The down side of legislative harmony was on display for hour after hour Monday as opponents and proponents of wind power finally had the all-out debate they didn’t – perhaps couldn’t – have nearly six years ago. Now it appears likely the discussion will continue in a study group over the coming year.
At the EUT work session Thursday, Sen. John Cleveland, D-Auburn, proposed that rather than take a piecemeal approach — one bill and/or one issue at a time — to wind power, they should “look at the bigger picture.” He asked the committee to create a study group of stakeholders to develop recommendations for the Legislature next year. He won the support of most committee members. Two bills were tabled and a third was voted ought not to pass by a 9-3 margin.
“My sense is that the wind bills will either get thrown into the study group or they’ll get killed,” MFPC Executive Director Patrick Strauch said Friday.
The Wind Power Act of 2008 sailed through the Maine Legislature with a unanimous vote and barely a discouraging word. The economy was in free fall then, global warming concerns were rising along with the price of gasoline (above $3!) and wind power seemed like a what’s-not-to-like proposition.
“This bill balances environmental protection with the need for new clean energy sources,” its sponsor, Sen. Phil Bartlett, D-Cumberland, said then. “I am really excited about the potential for wind energy in Maine and the opportunity to increase our supply of energy while reducing our greenhouse gases.”
But that win-win perspective was in short supply at the Jan. 13 public hearings on LD 1147 An Act To Protect Maine’s Scenic Character (voted ONTP) and LD 1323 An Act Regarding Wind Power Siting in the Unorganized Territory (tabled). Testimony didn’t end until about 7:30 p.m. as about 50 people testified on those two bills, which were held over from last session and moved from the Environment and Natural Resources Committee to the Energy, Utility and Technology Committee (EUT).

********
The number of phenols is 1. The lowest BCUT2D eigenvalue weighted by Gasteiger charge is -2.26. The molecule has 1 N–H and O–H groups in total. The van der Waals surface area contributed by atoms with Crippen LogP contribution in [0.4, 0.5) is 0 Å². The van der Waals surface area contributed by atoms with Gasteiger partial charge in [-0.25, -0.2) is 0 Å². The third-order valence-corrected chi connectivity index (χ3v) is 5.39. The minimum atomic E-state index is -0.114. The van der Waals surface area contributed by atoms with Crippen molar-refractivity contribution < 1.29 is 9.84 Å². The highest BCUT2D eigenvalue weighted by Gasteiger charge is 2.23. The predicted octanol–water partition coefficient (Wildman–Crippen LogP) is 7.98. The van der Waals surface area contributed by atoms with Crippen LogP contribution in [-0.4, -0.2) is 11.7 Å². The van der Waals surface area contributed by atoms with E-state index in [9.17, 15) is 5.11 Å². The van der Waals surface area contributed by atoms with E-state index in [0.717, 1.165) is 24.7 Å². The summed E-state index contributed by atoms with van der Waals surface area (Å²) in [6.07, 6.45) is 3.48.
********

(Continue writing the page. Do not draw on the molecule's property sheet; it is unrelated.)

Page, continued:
Strauch didn’t get his chance to speak against LD 1147 until after 3 p.m. and he waited until 6:30 p.m. before he finally testified against LD 1323.
“I wasn’t sure I could still stand up,” Strauch joked, but added that the long day was filled with “the typical ebb and flow of testimony. Some passionate, some dispassionate.”
MFPC opposed LD 1147 and LD 1323, as well as other attempts to rewrite the Windpower Act, such as LD 616, (tabled) “because it is a dangerous precedent to remove landowners’ rights or change the rules in the middle of the game,” Strauch testified. (Read MFPC testimony on LD 1147 and LD 1323.)
All the signs of a long day were present long before the hearings began Monday. Seats in Room 211 of the Cross Building, where the EUT Committee meets, were being saved more than an hour before the scheduled 10 a.m. start. After various delays, Sen. John Cleveland, D-Androscoggin, banged his gavel to open the proceedings at 10:40 a.m. By then every seat was filled and people stood shoulder to shoulder along the back wall, crammed the sides of the room, jostled in each other in the doorway and piled up in the hall outside.